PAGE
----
Shortening chair leg - Woodworking Talk - Woodworkers Forum
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post #1 of 20 Old 07-04-2019, 10:43 AM Thread Starter
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Shortening chair leg

I bought a small antique chair for practicing banjo, but it’s too tall so I can’t keep my feet flat on the floor. I want to shorten it by 1-1/2”, but it’s got carved or turned balls on the end that I want to preserve.

Any ideas how I can do this and make it invisible ?

Here’s a picture. The dime gives an idea of scale.
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post #2 of 20 Old 07-04-2019, 11:49 AM
where's my table saw?
 
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I wouldn't do anything to the chair ....

YOU could get some platform shoes and raise your feet off the ground OR use a foam block 2" thick for your feet.



There's just not a good way to saw it off and reglue the piece back on and get it "invisible" as well as strong as original... BUT if that's your only choice here's a method. Wrap painter's tape around the cut off area and make a couple of lines running parallel to the leg for orientation later. Use a fine tooth saw, a Japanese pull saw and a guide block for 1 1/2" length and squareness.



After sawing the 1 1/2" off, the next issue is making holes in both the end and the leg for a 1/2" or 5/8" dowel. Make another guide block with a large hole for the leg diameter and a 1/2" hole for the dowel to keep the holes on center. Use a drill press and Forstner bits. The holes should be about 1/2" to 3/4" deep on the leg parts.



Next comes gluing or epoxy to reattach the ends. I'd use epoxy for strength and bonding to end grain. Line up your marks and ... go for it. If you work fast, before the epoxy sets up, flip the chair back on it's legs and put some books on the seat. Wait 24 HRs before sitting on it.


Here's the biggest issue!
When taking out a section from a tapered leg, chances are that the diameters will not match up perfectly. So, your only choice to get an invisible joint is to sand down the larger diameter. OR ... by carefully choosing where on the foot to make your bottom cut the diameter may match up......
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The answer to your question will only be as detailed and specific as the question is detailed and specific. Good questions also include a sketch or a photo that illustrates your issue. (:< D)

Last edited by woodnthings; 07-04-2019 at 11:55 AM.
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post #3 of 20 Old 07-04-2019, 09:41 PM
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Letís be straight foreward and honest,.. this really canít be done, unless you can pull the legs out of the seat itself, and then cut them off and re-insert them.

However I have been condemned for giving honest advice, so ignore as you wish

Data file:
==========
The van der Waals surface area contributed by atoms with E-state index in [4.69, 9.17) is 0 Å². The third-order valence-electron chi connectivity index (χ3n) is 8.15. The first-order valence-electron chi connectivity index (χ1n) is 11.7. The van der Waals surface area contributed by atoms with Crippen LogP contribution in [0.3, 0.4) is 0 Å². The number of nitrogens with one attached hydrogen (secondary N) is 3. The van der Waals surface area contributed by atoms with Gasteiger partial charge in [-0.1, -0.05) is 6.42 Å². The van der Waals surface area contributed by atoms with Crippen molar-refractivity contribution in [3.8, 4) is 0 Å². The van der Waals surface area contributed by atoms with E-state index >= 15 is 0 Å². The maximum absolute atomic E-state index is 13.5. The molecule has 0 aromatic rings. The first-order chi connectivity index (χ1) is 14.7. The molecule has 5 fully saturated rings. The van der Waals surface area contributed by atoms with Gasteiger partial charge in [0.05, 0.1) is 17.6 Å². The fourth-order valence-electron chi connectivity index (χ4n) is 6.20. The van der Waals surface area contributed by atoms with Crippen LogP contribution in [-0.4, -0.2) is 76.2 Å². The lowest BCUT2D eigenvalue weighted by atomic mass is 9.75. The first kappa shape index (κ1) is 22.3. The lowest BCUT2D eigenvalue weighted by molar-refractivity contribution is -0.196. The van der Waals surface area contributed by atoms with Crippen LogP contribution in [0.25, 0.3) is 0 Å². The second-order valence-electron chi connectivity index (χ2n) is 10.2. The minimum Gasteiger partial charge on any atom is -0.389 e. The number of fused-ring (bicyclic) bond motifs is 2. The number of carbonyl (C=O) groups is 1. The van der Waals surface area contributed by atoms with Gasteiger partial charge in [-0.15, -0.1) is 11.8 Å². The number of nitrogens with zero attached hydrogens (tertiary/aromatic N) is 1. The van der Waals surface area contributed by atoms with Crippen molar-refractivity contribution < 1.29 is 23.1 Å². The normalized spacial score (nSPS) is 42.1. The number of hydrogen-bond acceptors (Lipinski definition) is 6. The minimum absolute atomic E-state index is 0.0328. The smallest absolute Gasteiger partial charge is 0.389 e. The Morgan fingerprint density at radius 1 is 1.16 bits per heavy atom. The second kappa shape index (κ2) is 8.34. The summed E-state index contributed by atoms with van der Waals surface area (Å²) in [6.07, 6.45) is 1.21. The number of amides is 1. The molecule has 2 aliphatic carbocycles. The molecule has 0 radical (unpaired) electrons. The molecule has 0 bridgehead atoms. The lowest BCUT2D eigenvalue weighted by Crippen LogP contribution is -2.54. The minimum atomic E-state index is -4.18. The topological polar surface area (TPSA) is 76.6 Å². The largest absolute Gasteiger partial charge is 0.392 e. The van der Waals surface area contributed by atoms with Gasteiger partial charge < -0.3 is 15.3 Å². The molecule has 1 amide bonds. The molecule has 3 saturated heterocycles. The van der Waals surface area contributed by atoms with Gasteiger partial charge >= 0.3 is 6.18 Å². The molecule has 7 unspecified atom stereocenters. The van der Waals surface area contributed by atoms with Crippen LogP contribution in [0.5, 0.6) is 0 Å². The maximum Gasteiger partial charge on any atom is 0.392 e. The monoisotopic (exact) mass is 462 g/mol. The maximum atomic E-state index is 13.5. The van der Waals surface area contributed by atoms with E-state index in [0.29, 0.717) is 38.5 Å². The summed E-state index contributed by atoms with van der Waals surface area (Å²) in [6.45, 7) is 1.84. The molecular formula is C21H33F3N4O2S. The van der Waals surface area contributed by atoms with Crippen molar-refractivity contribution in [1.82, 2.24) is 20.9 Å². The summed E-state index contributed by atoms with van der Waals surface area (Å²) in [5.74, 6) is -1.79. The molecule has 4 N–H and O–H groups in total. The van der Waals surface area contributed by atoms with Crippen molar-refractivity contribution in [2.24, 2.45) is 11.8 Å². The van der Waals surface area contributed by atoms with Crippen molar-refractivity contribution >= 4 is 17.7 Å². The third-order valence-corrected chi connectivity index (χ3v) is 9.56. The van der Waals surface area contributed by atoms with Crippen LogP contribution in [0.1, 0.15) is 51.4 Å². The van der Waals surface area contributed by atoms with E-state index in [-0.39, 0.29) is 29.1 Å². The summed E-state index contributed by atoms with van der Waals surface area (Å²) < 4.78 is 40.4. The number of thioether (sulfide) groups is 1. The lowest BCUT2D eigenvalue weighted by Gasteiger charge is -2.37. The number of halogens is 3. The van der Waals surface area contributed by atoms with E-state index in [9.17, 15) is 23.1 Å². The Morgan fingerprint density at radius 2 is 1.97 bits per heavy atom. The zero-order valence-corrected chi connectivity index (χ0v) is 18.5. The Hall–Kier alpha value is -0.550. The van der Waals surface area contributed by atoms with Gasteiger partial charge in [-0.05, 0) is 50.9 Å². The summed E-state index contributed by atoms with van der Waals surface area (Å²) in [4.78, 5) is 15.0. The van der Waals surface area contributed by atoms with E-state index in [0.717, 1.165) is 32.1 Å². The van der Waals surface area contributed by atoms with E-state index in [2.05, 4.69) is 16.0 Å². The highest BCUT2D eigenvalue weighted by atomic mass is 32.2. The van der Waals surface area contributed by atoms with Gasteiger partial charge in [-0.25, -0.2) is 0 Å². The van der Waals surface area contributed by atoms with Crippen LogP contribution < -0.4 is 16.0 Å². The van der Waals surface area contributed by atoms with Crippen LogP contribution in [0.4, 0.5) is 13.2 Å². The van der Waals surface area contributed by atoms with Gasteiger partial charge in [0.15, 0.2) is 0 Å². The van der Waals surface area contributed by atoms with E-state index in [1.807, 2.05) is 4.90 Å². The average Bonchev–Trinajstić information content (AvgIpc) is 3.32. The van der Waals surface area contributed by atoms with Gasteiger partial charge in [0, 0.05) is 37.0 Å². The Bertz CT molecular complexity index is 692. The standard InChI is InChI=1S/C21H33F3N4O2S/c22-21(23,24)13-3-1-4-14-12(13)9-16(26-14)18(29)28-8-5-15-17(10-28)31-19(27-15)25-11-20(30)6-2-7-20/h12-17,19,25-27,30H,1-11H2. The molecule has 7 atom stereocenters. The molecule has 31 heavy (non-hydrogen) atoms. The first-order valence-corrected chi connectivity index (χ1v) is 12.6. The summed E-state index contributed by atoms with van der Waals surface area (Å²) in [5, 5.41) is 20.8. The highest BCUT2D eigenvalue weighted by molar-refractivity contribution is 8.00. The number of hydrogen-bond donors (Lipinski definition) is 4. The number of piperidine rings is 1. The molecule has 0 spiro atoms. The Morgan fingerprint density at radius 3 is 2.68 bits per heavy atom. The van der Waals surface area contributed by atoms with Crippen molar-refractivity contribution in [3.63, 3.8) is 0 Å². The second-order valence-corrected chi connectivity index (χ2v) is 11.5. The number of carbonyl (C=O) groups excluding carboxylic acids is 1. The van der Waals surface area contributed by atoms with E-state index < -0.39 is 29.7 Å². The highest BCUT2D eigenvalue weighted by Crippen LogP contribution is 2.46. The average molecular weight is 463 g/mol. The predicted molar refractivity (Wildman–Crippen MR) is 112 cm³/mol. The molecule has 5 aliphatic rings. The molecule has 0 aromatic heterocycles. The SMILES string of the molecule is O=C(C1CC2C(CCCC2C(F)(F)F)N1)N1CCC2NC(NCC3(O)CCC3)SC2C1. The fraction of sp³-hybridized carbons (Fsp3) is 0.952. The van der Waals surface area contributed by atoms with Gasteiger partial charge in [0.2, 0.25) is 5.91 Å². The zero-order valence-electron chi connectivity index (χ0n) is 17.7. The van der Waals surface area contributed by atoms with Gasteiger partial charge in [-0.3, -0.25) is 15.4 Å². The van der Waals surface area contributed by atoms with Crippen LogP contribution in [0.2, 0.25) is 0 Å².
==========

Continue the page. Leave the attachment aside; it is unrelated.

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post #4 of 20 Old 07-05-2019, 07:31 AM
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Quick - can you post a photo of the whole stool ?
(especially where the legs attach to the seat).
I am thinking to address any cuts under the seat,
not the feet.

.

.
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Last edited by John Smith_inFL; 07-05-2019 at 07:34 AM.
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post #5 of 20 Old 07-05-2019, 07:41 AM
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Quote:
Originally Posted by John Smith_inFL View Post
Quick - can you post a photo of the whole stool ?
(especially where the legs attach to the seat).
I am thinking to address any cuts under the seat,
not the feet.

.

.
My thoughts also, focus on the other end.

"Fast is Fine, but Accuracy is Final, You Must Learn to be Slow in a Hurry!
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post #6 of 20 Old 07-05-2019, 07:59 AM
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You might build a platform with holes in it where the legs go and let the chair still sit on the floor. Other than something like that about the only fix would be to cut the chair apart and make new shorter legs for it.
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post #7 of 20 Old 07-05-2019, 08:03 AM
where's my table saw?
 
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There's another way ..... even easier?

Don't try to make an invisible joints as I suggested above.
Just cut the 1 1/2" off the bottom, use the metal glide pounded in and let that be the finished foot. Sure, it won't have the original look, but it will be a whole lot easier than removing the leg from the seat OR trying to join two tapered pieces.




If you have a lathe, you could make a sleeve with a "ball look" and slide it up the non-tapered portion right where it appears on the photo, and epoxy it on. It won't have matching grain, but it will duplicate the original look. It won't make it any stronger, just for looks.

The answer to your question will only be as detailed and specific as the question is detailed and specific. Good questions also include a sketch or a photo that illustrates your issue. (:< D)

Last edited by woodnthings; 07-05-2019 at 08:09 AM.
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post #8 of 20 Old 07-05-2019, 09:33 AM
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Can you post a photo of the whole chair, please?
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post #9 of 20 Old 07-05-2019, 11:20 AM Thread Starter
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Quote:
Originally Posted by woodnthings View Post
If you have a lathe, you could make a sleeve with a "ball look" and slide it up the non-tapered portion right where it appears on the photo, and epoxy it on. It won't have matching grain, but it will duplicate the original look. It won't make it any stronger, just for looks.